The day I bought that van was the day my life turned into like this crazy survival video game but<br />

in real life. What do I mean by this? Well, we all know how video games work. You improve your<br />

situation through a variety of different ways causing you to “level up.” Well instead of playing<br />

video games I began living a video game. I started out van life with the van. It was time to figure<br />

out a bed situation. Time to try to level up.<br />

I remember getting these seats my coworker had taken out of an old van. They folded every<br />

which way. Became two rows of seats, a bed or they could fold so they were facing each other. I<br />

had leveled up!<br />

55 56

I’m not writing all this to scare you. Well, maybe I am because moving into a van is scary! I was<br />

not sure I was doing the right thing. Good news is it’s 4 years later. I’m still living in a van and<br />

loving it! I would not have traded any of it for anything, and I would not have done it differently.<br />

The amount of knowledge, power, and self-sufficiency I have gained in the last 4 years could not<br />

be taught in school….well unless you are in the school of life! I have no idea what level of van<br />

life I’m currently at. Sometimes you pass levels. Sometimes you fail. Van life isn’t just all fun and<br />

games. After all. <strong>Vanning</strong> Ain’t <strong>No</strong> <strong>Joke</strong>!<br />

One thing to note when your looking at these pictures of all the changes Freedom the van has<br />

been through is that these changes happened over the course of years doing what I could as I<br />

could. I slept on the floor of this, and I built a few different beds for this van. One valuable lesson<br />

I learned about living in a van and building it while you live in it is you need to understand shortterm<br />

solutions for things. Sometimes those short-term solutions become long-term solutions.<br />

Enjoy the journey!<br />

I lifted the van and<br />

put bigger tires on<br />

it thanks to the<br />

help of Greg at<br />

G&M Diesel Services<br />

in Orange,<br />

California.<br />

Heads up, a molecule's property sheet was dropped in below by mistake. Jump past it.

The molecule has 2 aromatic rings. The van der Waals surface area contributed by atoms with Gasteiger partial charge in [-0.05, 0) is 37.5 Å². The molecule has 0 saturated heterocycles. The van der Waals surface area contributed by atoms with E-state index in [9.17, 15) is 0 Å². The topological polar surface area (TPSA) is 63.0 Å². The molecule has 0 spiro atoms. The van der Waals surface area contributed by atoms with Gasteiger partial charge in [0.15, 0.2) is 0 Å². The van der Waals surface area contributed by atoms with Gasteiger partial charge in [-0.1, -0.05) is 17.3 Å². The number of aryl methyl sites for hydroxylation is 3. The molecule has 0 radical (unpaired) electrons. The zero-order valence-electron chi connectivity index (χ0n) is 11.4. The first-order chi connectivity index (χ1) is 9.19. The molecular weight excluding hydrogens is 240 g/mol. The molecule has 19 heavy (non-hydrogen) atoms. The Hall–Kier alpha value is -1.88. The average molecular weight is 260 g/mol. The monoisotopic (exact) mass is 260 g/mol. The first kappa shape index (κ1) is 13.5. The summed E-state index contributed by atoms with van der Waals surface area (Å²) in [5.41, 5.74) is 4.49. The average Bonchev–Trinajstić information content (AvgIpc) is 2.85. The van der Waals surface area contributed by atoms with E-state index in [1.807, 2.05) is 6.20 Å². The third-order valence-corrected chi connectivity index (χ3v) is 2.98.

The next thing<br />

I did was add a<br />

roof vent. I went<br />

all out on this as<br />

this is important.<br />

<strong>No</strong>t just for me<br />

but for Wander<br />

the doggy also.<br />

I moved the jack to the side of the van and<br />

then I realized I could also put my shovel<br />

and pickaxe there. SCORE! Also installed<br />

lights all around my van.<br />

Building a wall and bed frame. I ended up<br />

changing the side my bed was on several times.<br />

Thanks to my friend Merlin for showing me a<br />

thing or two about woodworking!<br />

I ripped everything out of the interior to install a<br />

more weatherproof adventure floor as opposed to<br />

the carpet that existed.<br />

Then I Installed<br />

garage flooring to<br />

replace the carpet<br />

flooring previously<br />

used. If I were to<br />

redo this, I would<br />

get flooring that<br />

wasn’t ridges although<br />

there are<br />

advantages and<br />

disadvantages.<br />

Cedar planking and a backrest to<br />

the bed! Just this part started making<br />

this van feel so much more homey.<br />

It goes from couch to<br />

bed mode.<br />

I built this kitchenette<br />

but later ended up<br />

changing it out for an<br />

oven from an old RV.<br />

I got a used roof<br />

box. It was silver,<br />

so I went to<br />

my buddy Mike’s<br />

house, and we<br />

painted it using<br />

the plant in front<br />

of his complex as a<br />

stencil. Later I attached<br />

two 30 watt<br />

solar panels onto<br />

the roof box.<br />

While everything<br />

was stripped out of<br />

the van, I screwed<br />

stuff in everywhere.<br />

I put the jack here<br />

on the hood then<br />

decided it was not<br />

the smartest place<br />

for it.<br />

After painting the<br />

roof box, I decided to<br />

paint my whole van<br />

the same way. This<br />

took way longer and<br />

way more paint then<br />

I originally expected.<br />

57 58